Who Are Ringo Starr’s Closest Friends
Ringo Starr has never been hesitant to approach his peers for help. Throughout the years, the drummer has maintained strong ties with his fellow Beatles colleagues, who have supported his solo career.
George Harrison, for example, was present even after he injured himself on a mountain hike to assist Starr with his own project. However, Starr’s network of musician buddies extends beyond The Beatles, illustrating his love of musical collaboration and companionship.
1. Beatles and Who: Starr and Moon’s Intimate Friendship
Starr and Keith Moon, despite having contrasting drumming styles—Starr’s understated elegance compared to Moon’s bombastic bashing—had a unique bond. Their personalities complemented each other well, and they shared a close relationship.
According to one of Starr’s former girlfriends, they had such an intimate connection that they could communicate without speaking. Although there was a moment when Moon tried to audition for The Beatles as a drummer, it did not affect their friendship.
In fact, Moon even babysat Starr’s son, Zak, at one point. It’s interesting to note that Zak eventually followed in his father’s footsteps and became The Who’s touring drummer later in his life, creating a full-circle moment for the two iconic drummers and their families.
Despite their different styles and career paths, Starr and Moon maintained a strong bond and had a special connection that transcended their musical differences.
2. The Friendship of Ringo Starr and John Bonham of Led Zeppelin
Despite Led Zeppelin surpassing The Beatles in a 1970 NME poll, drummers John Bonham (Bonzo) and Starr formed a strong friendship. Bonham admired Starr’s drumming as a perfect fit for The Beatles’ music.
They often spent time together, with Bonham playfully pranking Starr at his Los Angeles home. Despite band rivalries, their mutual respect and love for music fostered a lasting friendship that transcended their careers as influential drummers in the music industry.
3. Beatles’ Drummer and T. Rex Leader: Close Connection
Marc Bolan and T.Rex became well-known after The Beatles’ breakup. Bolan and Starr were good friends who both loved music. Starr even contributed by photographing the album cover for T.Rex’s The Slider release.
In 1972, Bolan and Starr collaborated on the concert movie Born to Boogie, in which Elton John also appeared. The movie enhanced their bond while showcasing their musical abilities.
Bolan impacted Starr’s word choice, ultimately resulting in one of his greatest solo achievements. Starr invited Bolan to a dinner party, where he came up with the phrase “Back Off Boogaloo,” which Ringo eventually adapted into a song.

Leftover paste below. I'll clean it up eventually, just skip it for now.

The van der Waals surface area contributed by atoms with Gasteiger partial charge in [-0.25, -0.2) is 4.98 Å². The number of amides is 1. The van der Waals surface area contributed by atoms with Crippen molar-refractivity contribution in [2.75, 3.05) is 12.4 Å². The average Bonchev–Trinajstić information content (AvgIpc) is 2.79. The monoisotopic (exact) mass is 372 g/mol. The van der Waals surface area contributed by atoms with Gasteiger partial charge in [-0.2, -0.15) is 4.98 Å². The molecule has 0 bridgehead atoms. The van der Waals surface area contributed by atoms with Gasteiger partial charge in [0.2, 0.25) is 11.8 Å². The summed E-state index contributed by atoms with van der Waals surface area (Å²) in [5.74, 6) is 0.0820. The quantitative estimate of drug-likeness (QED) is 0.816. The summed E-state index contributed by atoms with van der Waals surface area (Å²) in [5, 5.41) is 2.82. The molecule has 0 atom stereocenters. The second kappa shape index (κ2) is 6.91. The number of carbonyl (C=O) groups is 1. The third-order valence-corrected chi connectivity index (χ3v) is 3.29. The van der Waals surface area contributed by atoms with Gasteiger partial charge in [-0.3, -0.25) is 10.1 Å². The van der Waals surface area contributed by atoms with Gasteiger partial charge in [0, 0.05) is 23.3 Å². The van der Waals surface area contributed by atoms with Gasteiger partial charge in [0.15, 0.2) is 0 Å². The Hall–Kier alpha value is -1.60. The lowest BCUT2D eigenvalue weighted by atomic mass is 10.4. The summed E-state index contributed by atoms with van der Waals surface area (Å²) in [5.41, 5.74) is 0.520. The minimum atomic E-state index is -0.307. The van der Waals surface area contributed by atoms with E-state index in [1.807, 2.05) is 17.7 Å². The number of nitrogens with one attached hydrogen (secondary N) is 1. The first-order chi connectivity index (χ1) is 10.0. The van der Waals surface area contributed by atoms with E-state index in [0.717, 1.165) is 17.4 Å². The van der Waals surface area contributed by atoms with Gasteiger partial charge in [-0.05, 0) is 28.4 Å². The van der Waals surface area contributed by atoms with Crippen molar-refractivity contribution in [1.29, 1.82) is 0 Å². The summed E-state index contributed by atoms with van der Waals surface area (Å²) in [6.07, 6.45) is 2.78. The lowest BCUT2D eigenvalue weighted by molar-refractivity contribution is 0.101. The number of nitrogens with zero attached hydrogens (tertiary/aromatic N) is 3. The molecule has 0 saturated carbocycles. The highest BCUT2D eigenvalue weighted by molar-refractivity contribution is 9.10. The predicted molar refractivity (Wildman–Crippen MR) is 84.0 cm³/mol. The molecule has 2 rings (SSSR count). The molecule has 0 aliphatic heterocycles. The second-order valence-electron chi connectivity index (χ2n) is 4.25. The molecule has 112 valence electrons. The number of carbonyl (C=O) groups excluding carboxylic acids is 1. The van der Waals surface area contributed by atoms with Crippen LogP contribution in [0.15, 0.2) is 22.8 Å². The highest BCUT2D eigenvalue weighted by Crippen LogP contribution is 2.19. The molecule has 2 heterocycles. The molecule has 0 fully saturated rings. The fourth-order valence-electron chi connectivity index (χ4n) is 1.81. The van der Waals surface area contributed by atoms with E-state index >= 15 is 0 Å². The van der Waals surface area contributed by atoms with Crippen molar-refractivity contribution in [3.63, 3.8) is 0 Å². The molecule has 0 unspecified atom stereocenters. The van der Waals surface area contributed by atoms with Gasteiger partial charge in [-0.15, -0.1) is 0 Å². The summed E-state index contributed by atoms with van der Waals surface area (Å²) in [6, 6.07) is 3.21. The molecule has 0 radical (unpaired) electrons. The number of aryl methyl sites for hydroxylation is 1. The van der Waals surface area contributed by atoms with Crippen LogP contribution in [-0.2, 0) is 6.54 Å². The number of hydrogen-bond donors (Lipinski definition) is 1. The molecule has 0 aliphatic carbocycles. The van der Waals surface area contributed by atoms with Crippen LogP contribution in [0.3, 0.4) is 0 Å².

After being released in 1972, the song quickly climbed the charts, peaking at No. 2 in the UK and No. 9 in the US. The song’s catchy and enduring personality clearly indicates Bolan’s impact on Starr’s music.
4. Beyond the Band: Ringo Starr and Harry Nilsson’s Lifelong Brotherhood
During the 1970s, Starr and Harry Nilsson were close friends who frequently spent time together. Along with John Lennon, they were part of the infamous LA drinking group known as The Hollywood Vampires, often indulging in binge drinking, staying out late, and dealing with hangovers the next morning.
Despite their indulgent lifestyle, Starr and Nilsson still made time for their shared love of music. For instance, Nilsson provided vocals for Starr’s hit song “You’re Sixteen.” Starr also made guest appearances on several of Nilsson’s albums, including “Son of Schmilsson,” “Pussy Cats,” “Son of Dracula,” “Duit on Don Mei,” and “Flash Harry.”
Their musical collaboration was a significant aspect of their friendship, and they enjoyed working on each other’s projects whenever possible. In fact, Nilsson even contributed the song “Easy for Me” to Starr’s album Goodnight Vienna.
5. The Drummer and Joe Walsh: From Friends to Family
Starr has been friends with Eagles guitarist Joe Walsh for a very long time. Walsh was a key player in Ringo’s All-Starr Band in its early versions and contributed his talents to the albums Old Wave in 1983 and Vertical Man in 1998. When Walsh and Marjorie Bach got married in 2008, and Starr married Barbara Bach in 1981, their relationship took a surprising turn, and they became brothers-in-law.
Even though they were related, Starr and Walsh continued to work together on music; Starr contributed to Walsh’s 2012 album Analog Man, and Walsh also contributed to Starr’s projects. Their artistic collaborations had no impact on their tight friendship, which remained unshakeable.